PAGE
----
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Quality of life after leukemia

keikersboy
Posts: 1
Joined: Nov 2006

My father was recently diagnosed with AML and has thankfully been reacting very well to the chemotherapy. He is having concerns about how his quality of life will be after he is released from the hospital. Does anyone have any stories I can share with him or other websites to check out that could lift his spirits?

lfondots63's picture
lfondots63
Posts: 823
Joined: Jan 2006

Hi,

I'm from the colon cancer discussion board. My father had CLL which is a form of Leukemia and that is one of the reasons I continue to check this board out. Have you tried searching the personal webpages? You can use AML as a key word and cancer type as Leukemia. The link to the webpages is to your left. If you ever want to talk, you can e-mail me here at this site. I have colon cancer and was dx Dec. 19th 2005. I had my tumor out the next day which was my birthday. I've gone through chemo and now I'm trying to get back to life while still trying to make sure I work towards staying healthy. When you find some stories, just print them out for him. I know when I found this site it helped because I realized I was not alone and there are other out there that have gone through this fight and are NED (no evidence of disease). Take care.

Lisa F.

mc2001
Posts: 344
Joined: May 2003

Hola K-boy,
I think each person responds differently do treatment but most do well after treatment. There may be some difficulty doing things a few years after treatment, but the good news is that we learn to adapt. The most important thing to remember, is attitude is very important. Try to have a good attitude about things. Learn to accept new challenges, some possible limitations, and help from others. When we allow others to help us, both parties win! Take care. God bless.
-Michael (ALL survivor)

jayceejay's picture
jayceejay
Posts: 3
Joined: Feb 2004

Hey, Keikersboy!

I am a 4 year survivor of AML. I am 46 years old. I can tell you that "quality of life" is however you define it. I had a particularly nasty advanced version of AML and I had been dealt a poor prognosis. Four years later I am laughing at them all. I can remember being very tired physically. I had the initial chemo blast followed by four rounds of consolidation therapy. The first year was a challenge to get through. I kept waiting for the other shoe to drop (When will it come back?). I found enormous comfort in the ACS chat rooms from people who were experiencing the same issues. I DID NOT allow myself to listen to negative statistics. I became as active as I could as soon as I could. I joined a gym and started walking on a treadmill -- GRADUALLY building my strength and endurance. It took a year or so to keep from feeling fatigued all the time, but I am back to normal now, doing most everything I did prior to the illness, and my doc tells me that the odds of the disease making a return on me are very, very slim. As corny as this might sound, do not dwell on what you can't do, but rather on what you can do this week that you couldn't do last week. Set realistic goals and stay positive. It IS POSSIBLE to whip this thing! Best of luck to you and your Dad!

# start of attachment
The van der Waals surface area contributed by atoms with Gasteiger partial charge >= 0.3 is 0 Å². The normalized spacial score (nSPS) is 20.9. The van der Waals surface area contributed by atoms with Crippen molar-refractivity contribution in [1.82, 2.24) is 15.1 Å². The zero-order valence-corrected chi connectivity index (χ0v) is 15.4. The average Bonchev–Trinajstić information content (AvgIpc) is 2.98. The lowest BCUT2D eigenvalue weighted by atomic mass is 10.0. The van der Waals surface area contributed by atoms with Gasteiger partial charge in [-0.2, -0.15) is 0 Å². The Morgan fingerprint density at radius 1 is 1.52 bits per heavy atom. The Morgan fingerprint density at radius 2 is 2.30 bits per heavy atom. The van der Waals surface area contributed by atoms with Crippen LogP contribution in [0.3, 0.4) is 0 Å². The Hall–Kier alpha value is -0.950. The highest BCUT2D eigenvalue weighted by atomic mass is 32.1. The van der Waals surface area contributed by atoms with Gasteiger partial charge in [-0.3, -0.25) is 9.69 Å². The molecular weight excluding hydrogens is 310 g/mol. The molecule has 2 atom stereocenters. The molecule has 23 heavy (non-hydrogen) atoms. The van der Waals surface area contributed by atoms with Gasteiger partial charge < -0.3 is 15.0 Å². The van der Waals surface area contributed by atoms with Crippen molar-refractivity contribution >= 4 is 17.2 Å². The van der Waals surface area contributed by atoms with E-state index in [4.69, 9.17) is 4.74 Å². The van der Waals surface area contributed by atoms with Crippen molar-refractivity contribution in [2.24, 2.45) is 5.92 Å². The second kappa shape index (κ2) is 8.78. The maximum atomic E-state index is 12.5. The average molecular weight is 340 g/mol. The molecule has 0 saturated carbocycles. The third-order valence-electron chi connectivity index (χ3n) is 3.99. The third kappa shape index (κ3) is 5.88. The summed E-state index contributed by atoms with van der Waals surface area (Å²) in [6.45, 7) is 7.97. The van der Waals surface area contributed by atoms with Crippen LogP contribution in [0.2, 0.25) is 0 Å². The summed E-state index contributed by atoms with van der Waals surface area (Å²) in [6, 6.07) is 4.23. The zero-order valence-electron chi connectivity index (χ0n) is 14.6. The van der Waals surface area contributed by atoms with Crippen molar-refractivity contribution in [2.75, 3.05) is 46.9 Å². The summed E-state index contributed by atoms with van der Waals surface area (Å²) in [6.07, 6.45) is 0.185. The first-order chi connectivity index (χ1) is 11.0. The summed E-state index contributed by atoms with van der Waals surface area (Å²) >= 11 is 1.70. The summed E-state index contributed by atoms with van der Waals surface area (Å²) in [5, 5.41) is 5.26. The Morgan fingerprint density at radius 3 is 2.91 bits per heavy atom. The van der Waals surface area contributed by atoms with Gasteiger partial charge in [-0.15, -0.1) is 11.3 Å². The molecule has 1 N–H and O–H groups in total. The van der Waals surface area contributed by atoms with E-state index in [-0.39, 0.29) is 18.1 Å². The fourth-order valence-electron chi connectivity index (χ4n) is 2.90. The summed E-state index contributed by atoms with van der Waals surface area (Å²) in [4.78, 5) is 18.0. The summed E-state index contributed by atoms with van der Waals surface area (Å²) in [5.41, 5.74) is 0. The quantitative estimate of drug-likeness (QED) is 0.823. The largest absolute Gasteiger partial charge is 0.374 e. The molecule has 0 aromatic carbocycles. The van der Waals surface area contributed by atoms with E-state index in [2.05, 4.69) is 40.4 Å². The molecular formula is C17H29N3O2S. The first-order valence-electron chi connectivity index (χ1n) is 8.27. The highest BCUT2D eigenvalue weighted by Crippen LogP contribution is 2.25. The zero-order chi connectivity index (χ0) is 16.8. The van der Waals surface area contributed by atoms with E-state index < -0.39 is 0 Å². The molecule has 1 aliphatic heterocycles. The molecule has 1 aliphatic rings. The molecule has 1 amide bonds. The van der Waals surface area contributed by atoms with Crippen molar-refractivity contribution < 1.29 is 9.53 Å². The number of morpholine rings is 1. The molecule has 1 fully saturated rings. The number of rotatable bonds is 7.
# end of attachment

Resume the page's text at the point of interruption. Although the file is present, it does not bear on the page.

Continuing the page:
lisa1017
Posts: 1
Joined: Mar 2007

Hi jayceejay... My father was just diagnosed at 57 just a few days ago with AML. Please give me some advise. My family is confused.

hhh
Posts: 1
Joined: Oct 2004

I am two years out of from an autologous stem cell infusion and am working, raising my children and enjoying life. It took time to build up my stamina, but I am now able to stay up longer than the kids and life is back to normal. Enjoy and be in the moment. That truly is the gift that I have received from the experience.

dadshotrod
Posts: 1
Joined: Jun 2007

HI Keikersboy,
I am in the same boat you are. As I'm writing I am also sitting in the hospital room with my Dad. He also has AML, he wasn't as fortunate with the chemo. So he is on day +11 into a bone marrow transplant. He is also worried about life after leukemia. We have completely turned to the good Lord above us with all of this. The Lord has promised us to prosper us and not to harm us to give us hope and a future and that has kept my Dad and my family strong. (Jer 29:11) Copy and paste this link to your browser and listen to this song... it really inspired me! http://www.youtube.com/watch?v=SnQ2Iy21Bh8

mrh
Posts: 2
Joined: Nov 2009

My husband was diagnosed 9 years ago with Cll and began Chemo with a few weeks. He has since had a relapse ( 5 years between ) and now a second relapse whcih we are not able to treat with chemo so we are investigating stem cells. the whole experience has been very difficult , especially for our children now 22 and 25, but through the entire time my husband has maintained it is a mind over matter barrle. He tries very hard to stay positive- he does have some down days- but he tries to plan things so he is always looking ahead. We have had some terrific holidays and vacations as well as a lot of time together as a family we did not think we would have. ( his initial diagnosis was for less than 2 years)
The most important thing is to look ahead positively- even if it is only day by day. Before you know it a year will have gone by. Best of luck.
mrh

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